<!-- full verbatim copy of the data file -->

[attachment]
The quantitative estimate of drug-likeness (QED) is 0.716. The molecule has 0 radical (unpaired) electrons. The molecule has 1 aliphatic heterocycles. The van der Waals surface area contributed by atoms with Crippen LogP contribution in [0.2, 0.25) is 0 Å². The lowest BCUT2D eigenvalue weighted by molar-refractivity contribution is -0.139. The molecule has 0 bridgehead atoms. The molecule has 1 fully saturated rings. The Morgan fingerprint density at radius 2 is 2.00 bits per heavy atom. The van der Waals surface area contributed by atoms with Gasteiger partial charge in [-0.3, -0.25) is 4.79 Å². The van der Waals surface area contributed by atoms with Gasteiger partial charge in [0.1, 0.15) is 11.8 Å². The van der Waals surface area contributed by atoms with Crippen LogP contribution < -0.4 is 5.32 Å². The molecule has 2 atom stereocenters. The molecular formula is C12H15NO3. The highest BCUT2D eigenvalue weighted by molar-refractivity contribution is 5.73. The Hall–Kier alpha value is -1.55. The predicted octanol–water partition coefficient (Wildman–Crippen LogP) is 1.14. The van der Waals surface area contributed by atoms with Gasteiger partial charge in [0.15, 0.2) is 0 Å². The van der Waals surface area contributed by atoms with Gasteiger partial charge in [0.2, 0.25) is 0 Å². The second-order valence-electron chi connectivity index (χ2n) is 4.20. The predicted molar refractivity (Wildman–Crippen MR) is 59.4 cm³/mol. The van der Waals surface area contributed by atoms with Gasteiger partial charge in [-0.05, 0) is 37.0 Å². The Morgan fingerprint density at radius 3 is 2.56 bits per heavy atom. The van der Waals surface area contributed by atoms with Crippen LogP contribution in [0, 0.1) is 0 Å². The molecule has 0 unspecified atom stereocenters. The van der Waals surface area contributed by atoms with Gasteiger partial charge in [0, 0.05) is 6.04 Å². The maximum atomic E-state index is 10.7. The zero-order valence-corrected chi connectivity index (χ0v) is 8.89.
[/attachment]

The quantitative estimate of drug-likeness (QED) is 0.716. The molecule has 0 radical (unpaired) electrons. The molecule has 1 aliphatic heterocycles. The van der Waals surface area contributed by atoms with Crippen LogP contribution in [0.2, 0.25) is 0 Å². The lowest BCUT2D eigenvalue weighted by molar-refractivity contribution is -0.139. The molecule has 0 bridgehead atoms. The molecule has 1 fully saturated rings. The Morgan fingerprint density at radius 2 is 2.00 bits per heavy atom. The van der Waals surface area contributed by atoms with Gasteiger partial charge in [-0.3, -0.25) is 4.79 Å². The van der Waals surface area contributed by atoms with Gasteiger partial charge in [0.1, 0.15) is 11.8 Å². The van der Waals surface area contributed by atoms with Crippen LogP contribution < -0.4 is 5.32 Å². The molecule has 2 atom stereocenters. The molecular formula is C12H15NO3. The highest BCUT2D eigenvalue weighted by molar-refractivity contribution is 5.73. The Hall–Kier alpha value is -1.55. The predicted octanol–water partition coefficient (Wildman–Crippen LogP) is 1.14. The van der Waals surface area contributed by atoms with Gasteiger partial charge in [0.15, 0.2) is 0 Å². The van der Waals surface area contributed by atoms with Gasteiger partial charge in [0.2, 0.25) is 0 Å². The second-order valence-electron chi connectivity index (χ2n) is 4.20. The predicted molar refractivity (Wildman–Crippen MR) is 59.4 cm³/mol. The van der Waals surface area contributed by atoms with Gasteiger partial charge in [-0.05, 0) is 37.0 Å². The Morgan fingerprint density at radius 3 is 2.56 bits per heavy atom. The van der Waals surface area contributed by atoms with Crippen LogP contribution in [0, 0.1) is 0 Å². The molecule has 0 unspecified atom stereocenters. The van der Waals surface area contributed by atoms with Gasteiger partial charge in [0, 0.05) is 6.04 Å². The maximum atomic E-state index is 10.7. The zero-order valence-corrected chi connectivity index (χ0v) is 8.89.